Words: Calvin Chan
Photography: Calvin Chan
Published: January 15, 2022
For the 2022 model year, Volvo have subtley tweaked the nomenclature that denotes the powertrain underpinning their vehicles. What was once a T5 is now a B5, and the same goes for the T6 into a B6. Who cares about what Alpina thinks, right? Well, the new B alludes to a brand new 48-volt mild hybrid system that works in the same way as in Audi and BMW models. It’s an integrated start-generator that supplements the engine with extra horsepower and torque when needed, powers the auxiliaries and electronics, and essentially smoothens and polishes out the power delivery and gear transitions. It also aims to save fuel by shutting off the engine when coasting or when idling, and using battery power instead.
This powertrain is rooted inside our test subject, the new 2022 Volvo V90 Cross Country B6 AWD. And a fun fact: it seems the take rate for the lifted, more off-road oriented Cross Country variant was so much higher than the standard wagon that Volvo doesn’t even offer the latter anymore. That’s not a bad thing, as we love the elevated seating position, butch wheel arches, and black plastic cladding around. But we do miss the sportier, bagged down ride height, and the sportier looks of a V90 loaded up with the R-Design body kit, but I guess that’s a void that the E 63 Wagon and RS 6 Avant can fill up.
The V90 design is nothing new, with its T-shaped headlights, elongated roof, and tall rear lights, elements of which have held up incredibly well for what is essentially a six-year old design. The same could also be said for the interior.
Minimalistic Scandinavian design is the name of the game and all the touchpoints, switchgear, and the cabin layout will be familiar to those who have been driving modern Volvos since 2016. The glossy materials layered over the center console feel better than the drabby black plastics found in Volkswagens and Audis, and though they got rid of that spinning dial that controls the driving mode, the twist knob for the ignition remains, as does the D-shaped gear shifter.
The massaging seats are a bonus on our fully loaded V90, which rings in just under $80,000 as-tested. The massage is strong and actually feels like someone is pressing into your back, unlike the softer and more delicate examples from BMW. Furthermore, the seats coddle you into a cozy and snug position with its adjustable lumbar and side bolster support, and though it’s not as tight and wrapping as the last-generation Volvo seats, they are still plush and supportive enough for long journeys across town.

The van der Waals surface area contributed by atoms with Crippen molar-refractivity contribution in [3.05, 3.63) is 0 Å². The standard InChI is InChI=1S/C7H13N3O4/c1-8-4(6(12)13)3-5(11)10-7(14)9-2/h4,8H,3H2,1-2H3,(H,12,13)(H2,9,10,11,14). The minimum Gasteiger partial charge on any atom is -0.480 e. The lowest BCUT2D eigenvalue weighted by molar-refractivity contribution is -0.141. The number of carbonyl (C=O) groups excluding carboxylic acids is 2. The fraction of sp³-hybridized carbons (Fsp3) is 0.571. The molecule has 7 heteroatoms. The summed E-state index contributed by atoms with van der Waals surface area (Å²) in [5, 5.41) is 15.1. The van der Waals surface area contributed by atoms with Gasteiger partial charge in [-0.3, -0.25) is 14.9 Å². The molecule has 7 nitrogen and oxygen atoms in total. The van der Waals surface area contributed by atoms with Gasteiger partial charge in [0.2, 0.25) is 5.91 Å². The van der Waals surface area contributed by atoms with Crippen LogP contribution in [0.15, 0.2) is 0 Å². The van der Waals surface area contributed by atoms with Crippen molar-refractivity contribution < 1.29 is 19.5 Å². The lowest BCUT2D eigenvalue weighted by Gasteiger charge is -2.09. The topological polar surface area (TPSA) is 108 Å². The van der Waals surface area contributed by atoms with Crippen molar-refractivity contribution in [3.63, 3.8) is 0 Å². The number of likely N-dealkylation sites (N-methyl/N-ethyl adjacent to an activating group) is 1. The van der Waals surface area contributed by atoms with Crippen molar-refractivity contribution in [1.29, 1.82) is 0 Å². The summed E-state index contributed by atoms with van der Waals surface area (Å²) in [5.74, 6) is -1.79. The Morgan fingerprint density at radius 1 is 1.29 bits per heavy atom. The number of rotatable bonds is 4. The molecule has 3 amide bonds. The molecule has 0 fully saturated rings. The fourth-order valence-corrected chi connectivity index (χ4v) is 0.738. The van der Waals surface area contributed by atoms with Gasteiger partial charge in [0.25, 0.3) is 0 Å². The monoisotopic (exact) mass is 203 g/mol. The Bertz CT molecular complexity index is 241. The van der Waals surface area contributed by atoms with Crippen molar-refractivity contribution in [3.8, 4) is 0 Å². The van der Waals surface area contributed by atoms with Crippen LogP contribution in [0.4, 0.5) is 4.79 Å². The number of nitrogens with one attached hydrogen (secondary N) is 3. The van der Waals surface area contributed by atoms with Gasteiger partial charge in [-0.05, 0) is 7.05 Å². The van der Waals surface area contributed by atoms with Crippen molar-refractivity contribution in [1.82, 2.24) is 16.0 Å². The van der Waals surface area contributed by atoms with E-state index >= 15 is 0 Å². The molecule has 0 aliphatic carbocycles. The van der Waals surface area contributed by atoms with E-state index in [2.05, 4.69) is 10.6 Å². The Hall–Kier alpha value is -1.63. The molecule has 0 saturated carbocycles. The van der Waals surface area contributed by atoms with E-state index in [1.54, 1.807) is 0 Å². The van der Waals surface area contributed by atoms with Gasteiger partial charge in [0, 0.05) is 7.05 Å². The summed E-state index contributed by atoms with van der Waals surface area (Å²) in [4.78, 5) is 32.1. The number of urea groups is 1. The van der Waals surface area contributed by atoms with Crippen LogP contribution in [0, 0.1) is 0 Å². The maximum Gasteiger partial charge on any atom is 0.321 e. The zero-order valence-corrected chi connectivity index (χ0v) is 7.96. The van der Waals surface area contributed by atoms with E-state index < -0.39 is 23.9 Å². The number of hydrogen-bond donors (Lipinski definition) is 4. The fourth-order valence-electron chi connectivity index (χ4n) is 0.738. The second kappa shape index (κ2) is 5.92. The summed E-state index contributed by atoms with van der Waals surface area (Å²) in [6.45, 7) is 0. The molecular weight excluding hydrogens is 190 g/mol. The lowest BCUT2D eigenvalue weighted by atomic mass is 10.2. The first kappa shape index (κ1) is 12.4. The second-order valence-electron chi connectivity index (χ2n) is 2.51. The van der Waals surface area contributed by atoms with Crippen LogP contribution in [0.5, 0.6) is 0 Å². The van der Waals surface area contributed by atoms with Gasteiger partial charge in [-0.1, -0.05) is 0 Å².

What is new however is the infotainment system, which now uses an Android interface. So those who are familiar with interacting with an Android smartphone will immediately feel at home. We first toyed around with this system in the Polestar 2, and it is genuinely easy to use once you get the hang of how the menus work. The familiar integration of Google Maps, dedicated home button, and the multitude of shortcut bars adds to its low learning curve, and every feature is pieced together amazingly well, and demonstrates intelligent engineering. It never lags either, even when starting up in frigid temperatures.
The B6 engine in question delivers a healthy 295 hp and 310 lb-ft of torque, and it’s sent to all four wheels via an 8-speed automatic. As with all Cross Country models, all-wheel drive comes standard, and it does an excellent job routing power around and ensuring optimal grip at all times, even when the road is layered with ice. The engine is smooth throughout its powerband but can be loud and somewhat cumbersome at times, especially when the V90 is disengaging its automatic brake hold. The transitions between turbo- and supercharger support are gentle and polished, tagging in and out as they see fit to suit each other’s strengths, and the mild hybrid system conducts it all in a strict choreography.
The V90 Cross Country drives exactly like a luxury wagon should: calm, refined, and unobtrusive to occupants. It provides a grounded ride that hovers over bumps better than a BMW 5 Series, but with a softer and loftier feel than an Audi A6. However, we never quite warmed up to the steering feel provided by any modern Volvo, save for their Polestar Engineered variants. The steering feel in the V90 is simply too light, too inorganic, and is downright synthetic feeling, almost like wrestling around with a Logitech or Fanatec wheelbase that hasn’t even been plugged in. Volvo gives you an option in the settings menu to ‘firm up the steering feel’ but all it does is add weight to the steering, and not actual feel of what the front wheels are doing or how much grip is available.
Wagons are few and far in between in Canada, as most are forbidden fruit catered towards overseas markets. The V90 Cross Country is the exception, and is one of the more stylish, off-road oriented wagons available here that clearly favours ergonomics and functionality over performance, but it effectively splits the difference between a car and an SUV. Furthermore, it’s dripping in road appeal, and with such an expansive bandwidth of abilities and an age-proof design, it may not hold a candle to the sales of the XC90, but in our eyes, it’s the one to have.
Model: 2022 Volvo V90 Cross Country B6 AWD
Paint Type: Thunder Grey
Base Price: $65,950
Price as Tested: $77,450
Length/Width/Height (mm): 4,939 / 2,052 / 1,543
Engine: 2.0-litre supercharged and turbocharged inline-four with mild hybrid system
Horsepower: 295 hp @ 5,400 rpm + 13 hp (integrated starter generator)
Torque: 310 lb-ft @ 2,100 - 4,800 rpm
Transmission: 8-speed automatic
Engine & Drive Configuration: Front engine, AWD
Fuel Consumption ( City / Highway / Combined ) L/100km: 10.6 / 8.1 / 9.5
Observed Fuel Consumption (L/100km): 11.3